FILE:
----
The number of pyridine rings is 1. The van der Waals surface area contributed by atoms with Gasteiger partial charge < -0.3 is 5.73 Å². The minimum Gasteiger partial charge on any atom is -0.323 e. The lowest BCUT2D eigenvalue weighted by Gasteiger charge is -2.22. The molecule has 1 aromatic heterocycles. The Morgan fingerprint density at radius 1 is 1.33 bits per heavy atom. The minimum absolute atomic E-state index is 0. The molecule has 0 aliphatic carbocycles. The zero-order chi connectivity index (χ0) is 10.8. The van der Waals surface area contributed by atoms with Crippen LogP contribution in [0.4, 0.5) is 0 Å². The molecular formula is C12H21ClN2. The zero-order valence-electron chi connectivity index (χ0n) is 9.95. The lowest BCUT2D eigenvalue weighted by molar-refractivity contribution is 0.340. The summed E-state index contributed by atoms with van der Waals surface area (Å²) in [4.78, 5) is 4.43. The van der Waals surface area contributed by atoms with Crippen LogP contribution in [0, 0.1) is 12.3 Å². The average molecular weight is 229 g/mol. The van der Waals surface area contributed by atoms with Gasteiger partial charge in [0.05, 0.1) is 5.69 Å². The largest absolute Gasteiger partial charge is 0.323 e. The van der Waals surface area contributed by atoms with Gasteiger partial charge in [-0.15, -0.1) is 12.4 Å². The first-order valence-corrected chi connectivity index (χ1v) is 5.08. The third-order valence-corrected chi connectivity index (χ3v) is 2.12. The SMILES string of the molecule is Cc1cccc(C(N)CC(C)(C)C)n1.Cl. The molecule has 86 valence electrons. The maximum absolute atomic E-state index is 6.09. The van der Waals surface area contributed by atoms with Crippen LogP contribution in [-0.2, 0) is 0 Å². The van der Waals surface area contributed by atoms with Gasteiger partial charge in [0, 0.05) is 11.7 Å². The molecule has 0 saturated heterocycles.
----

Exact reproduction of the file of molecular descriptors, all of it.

The number of pyridine rings is 1. The van der Waals surface area contributed by atoms with Gasteiger partial charge < -0.3 is 5.73 Å². The minimum Gasteiger partial charge on any atom is -0.323 e. The lowest BCUT2D eigenvalue weighted by Gasteiger charge is -2.22. The molecule has 1 aromatic heterocycles. The Morgan fingerprint density at radius 1 is 1.33 bits per heavy atom. The minimum absolute atomic E-state index is 0. The molecule has 0 aliphatic carbocycles. The zero-order chi connectivity index (χ0) is 10.8. The van der Waals surface area contributed by atoms with Crippen LogP contribution in [0.4, 0.5) is 0 Å². The molecular formula is C12H21ClN2. The zero-order valence-electron chi connectivity index (χ0n) is 9.95. The lowest BCUT2D eigenvalue weighted by molar-refractivity contribution is 0.340. The summed E-state index contributed by atoms with van der Waals surface area (Å²) in [4.78, 5) is 4.43. The van der Waals surface area contributed by atoms with Crippen LogP contribution in [0, 0.1) is 12.3 Å². The average molecular weight is 229 g/mol. The van der Waals surface area contributed by atoms with Gasteiger partial charge in [0.05, 0.1) is 5.69 Å². The largest absolute Gasteiger partial charge is 0.323 e. The van der Waals surface area contributed by atoms with Gasteiger partial charge in [-0.15, -0.1) is 12.4 Å². The first-order valence-corrected chi connectivity index (χ1v) is 5.08. The third-order valence-corrected chi connectivity index (χ3v) is 2.12. The SMILES string of the molecule is Cc1cccc(C(N)CC(C)(C)C)n1.Cl. The molecule has 86 valence electrons. The maximum absolute atomic E-state index is 6.09. The van der Waals surface area contributed by atoms with Crippen LogP contribution in [-0.2, 0) is 0 Å². The van der Waals surface area contributed by atoms with Gasteiger partial charge in [0, 0.05) is 11.7 Å². The molecule has 0 saturated heterocycles.